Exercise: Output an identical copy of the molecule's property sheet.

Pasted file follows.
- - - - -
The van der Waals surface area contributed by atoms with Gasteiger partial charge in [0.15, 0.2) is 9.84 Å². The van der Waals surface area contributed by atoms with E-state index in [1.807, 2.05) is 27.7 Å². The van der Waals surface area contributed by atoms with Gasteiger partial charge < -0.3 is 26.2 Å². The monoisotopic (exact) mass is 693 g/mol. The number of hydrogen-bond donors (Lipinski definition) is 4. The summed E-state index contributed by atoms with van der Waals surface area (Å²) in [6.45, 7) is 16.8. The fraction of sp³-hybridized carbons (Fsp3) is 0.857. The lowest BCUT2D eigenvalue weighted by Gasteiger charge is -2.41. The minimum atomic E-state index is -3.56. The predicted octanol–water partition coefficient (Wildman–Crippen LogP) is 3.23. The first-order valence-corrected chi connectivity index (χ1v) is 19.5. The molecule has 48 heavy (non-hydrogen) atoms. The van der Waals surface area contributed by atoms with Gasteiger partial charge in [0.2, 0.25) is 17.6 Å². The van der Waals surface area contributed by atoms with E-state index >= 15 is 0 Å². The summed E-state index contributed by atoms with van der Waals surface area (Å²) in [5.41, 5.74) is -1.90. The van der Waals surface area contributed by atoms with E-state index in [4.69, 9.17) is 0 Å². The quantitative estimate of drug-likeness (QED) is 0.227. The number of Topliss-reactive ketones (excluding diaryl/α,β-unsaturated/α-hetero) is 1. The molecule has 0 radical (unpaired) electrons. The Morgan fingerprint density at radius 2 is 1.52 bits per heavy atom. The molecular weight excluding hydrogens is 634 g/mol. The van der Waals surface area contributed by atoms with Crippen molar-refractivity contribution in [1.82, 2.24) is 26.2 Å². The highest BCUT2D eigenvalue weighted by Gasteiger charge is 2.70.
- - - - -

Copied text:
The van der Waals surface area contributed by atoms with Gasteiger partial charge in [0.15, 0.2) is 9.84 Å². The van der Waals surface area contributed by atoms with E-state index in [1.807, 2.05) is 27.7 Å². The van der Waals surface area contributed by atoms with Gasteiger partial charge < -0.3 is 26.2 Å². The monoisotopic (exact) mass is 693 g/mol. The number of hydrogen-bond donors (Lipinski definition) is 4. The summed E-state index contributed by atoms with van der Waals surface area (Å²) in [6.45, 7) is 16.8. The fraction of sp³-hybridized carbons (Fsp3) is 0.857. The lowest BCUT2D eigenvalue weighted by Gasteiger charge is -2.41. The minimum atomic E-state index is -3.56. The predicted octanol–water partition coefficient (Wildman–Crippen LogP) is 3.23. The first-order valence-corrected chi connectivity index (χ1v) is 19.5. The molecule has 48 heavy (non-hydrogen) atoms. The van der Waals surface area contributed by atoms with Gasteiger partial charge in [0.2, 0.25) is 17.6 Å². The van der Waals surface area contributed by atoms with E-state index >= 15 is 0 Å². The summed E-state index contributed by atoms with van der Waals surface area (Å²) in [5.41, 5.74) is -1.90. The van der Waals surface area contributed by atoms with E-state index in [4.69, 9.17) is 0 Å². The quantitative estimate of drug-likeness (QED) is 0.227. The number of Topliss-reactive ketones (excluding diaryl/α,β-unsaturated/α-hetero) is 1. The molecule has 0 radical (unpaired) electrons. The Morgan fingerprint density at radius 2 is 1.52 bits per heavy atom. The molecular weight excluding hydrogens is 634 g/mol. The van der Waals surface area contributed by atoms with Crippen molar-refractivity contribution in [1.82, 2.24) is 26.2 Å². The highest BCUT2D eigenvalue weighted by Gasteiger charge is 2.70.